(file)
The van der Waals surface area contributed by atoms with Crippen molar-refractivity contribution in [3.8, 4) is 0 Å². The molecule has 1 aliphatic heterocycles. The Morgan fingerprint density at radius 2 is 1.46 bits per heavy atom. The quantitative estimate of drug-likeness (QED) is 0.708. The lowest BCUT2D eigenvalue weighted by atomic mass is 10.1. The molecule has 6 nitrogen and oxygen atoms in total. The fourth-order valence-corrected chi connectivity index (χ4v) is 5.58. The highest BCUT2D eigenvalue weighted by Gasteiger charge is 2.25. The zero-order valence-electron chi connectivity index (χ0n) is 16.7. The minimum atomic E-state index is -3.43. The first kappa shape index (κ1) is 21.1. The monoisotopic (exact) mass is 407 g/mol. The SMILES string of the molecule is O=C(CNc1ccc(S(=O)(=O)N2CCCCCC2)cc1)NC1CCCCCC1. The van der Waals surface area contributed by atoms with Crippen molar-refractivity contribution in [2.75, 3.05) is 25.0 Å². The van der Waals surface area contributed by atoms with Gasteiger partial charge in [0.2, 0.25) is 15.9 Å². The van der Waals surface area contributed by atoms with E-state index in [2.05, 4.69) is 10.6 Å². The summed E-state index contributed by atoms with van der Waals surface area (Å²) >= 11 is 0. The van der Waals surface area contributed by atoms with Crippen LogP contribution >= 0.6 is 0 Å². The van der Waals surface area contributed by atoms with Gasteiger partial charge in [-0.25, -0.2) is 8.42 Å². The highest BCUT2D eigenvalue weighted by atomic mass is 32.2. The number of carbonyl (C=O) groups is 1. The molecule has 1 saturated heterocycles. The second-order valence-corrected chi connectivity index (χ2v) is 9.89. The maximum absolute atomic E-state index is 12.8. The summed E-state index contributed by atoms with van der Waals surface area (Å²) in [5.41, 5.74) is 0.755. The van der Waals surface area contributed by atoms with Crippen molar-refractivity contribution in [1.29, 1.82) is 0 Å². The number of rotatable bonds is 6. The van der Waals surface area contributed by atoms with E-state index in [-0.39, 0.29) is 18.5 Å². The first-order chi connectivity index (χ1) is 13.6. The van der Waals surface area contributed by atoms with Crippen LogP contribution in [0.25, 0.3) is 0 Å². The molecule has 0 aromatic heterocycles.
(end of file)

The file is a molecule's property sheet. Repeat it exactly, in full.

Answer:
The van der Waals surface area contributed by atoms with Crippen molar-refractivity contribution in [3.8, 4) is 0 Å². The molecule has 1 aliphatic heterocycles. The Morgan fingerprint density at radius 2 is 1.46 bits per heavy atom. The quantitative estimate of drug-likeness (QED) is 0.708. The lowest BCUT2D eigenvalue weighted by atomic mass is 10.1. The molecule has 6 nitrogen and oxygen atoms in total. The fourth-order valence-corrected chi connectivity index (χ4v) is 5.58. The highest BCUT2D eigenvalue weighted by Gasteiger charge is 2.25. The zero-order valence-electron chi connectivity index (χ0n) is 16.7. The minimum atomic E-state index is -3.43. The first kappa shape index (κ1) is 21.1. The monoisotopic (exact) mass is 407 g/mol. The SMILES string of the molecule is O=C(CNc1ccc(S(=O)(=O)N2CCCCCC2)cc1)NC1CCCCCC1. The van der Waals surface area contributed by atoms with Crippen molar-refractivity contribution in [2.75, 3.05) is 25.0 Å². The van der Waals surface area contributed by atoms with Gasteiger partial charge in [0.2, 0.25) is 15.9 Å². The van der Waals surface area contributed by atoms with E-state index in [2.05, 4.69) is 10.6 Å². The summed E-state index contributed by atoms with van der Waals surface area (Å²) >= 11 is 0. The van der Waals surface area contributed by atoms with Crippen LogP contribution >= 0.6 is 0 Å². The van der Waals surface area contributed by atoms with Gasteiger partial charge in [-0.25, -0.2) is 8.42 Å². The highest BCUT2D eigenvalue weighted by atomic mass is 32.2. The number of carbonyl (C=O) groups is 1. The molecule has 1 saturated heterocycles. The second-order valence-corrected chi connectivity index (χ2v) is 9.89. The maximum absolute atomic E-state index is 12.8. The summed E-state index contributed by atoms with van der Waals surface area (Å²) in [5.41, 5.74) is 0.755. The van der Waals surface area contributed by atoms with Crippen molar-refractivity contribution in [1.29, 1.82) is 0 Å². The number of rotatable bonds is 6. The van der Waals surface area contributed by atoms with E-state index in [-0.39, 0.29) is 18.5 Å². The first-order chi connectivity index (χ1) is 13.6. The van der Waals surface area contributed by atoms with Crippen LogP contribution in [0.25, 0.3) is 0 Å². The molecule has 0 aromatic heterocycles.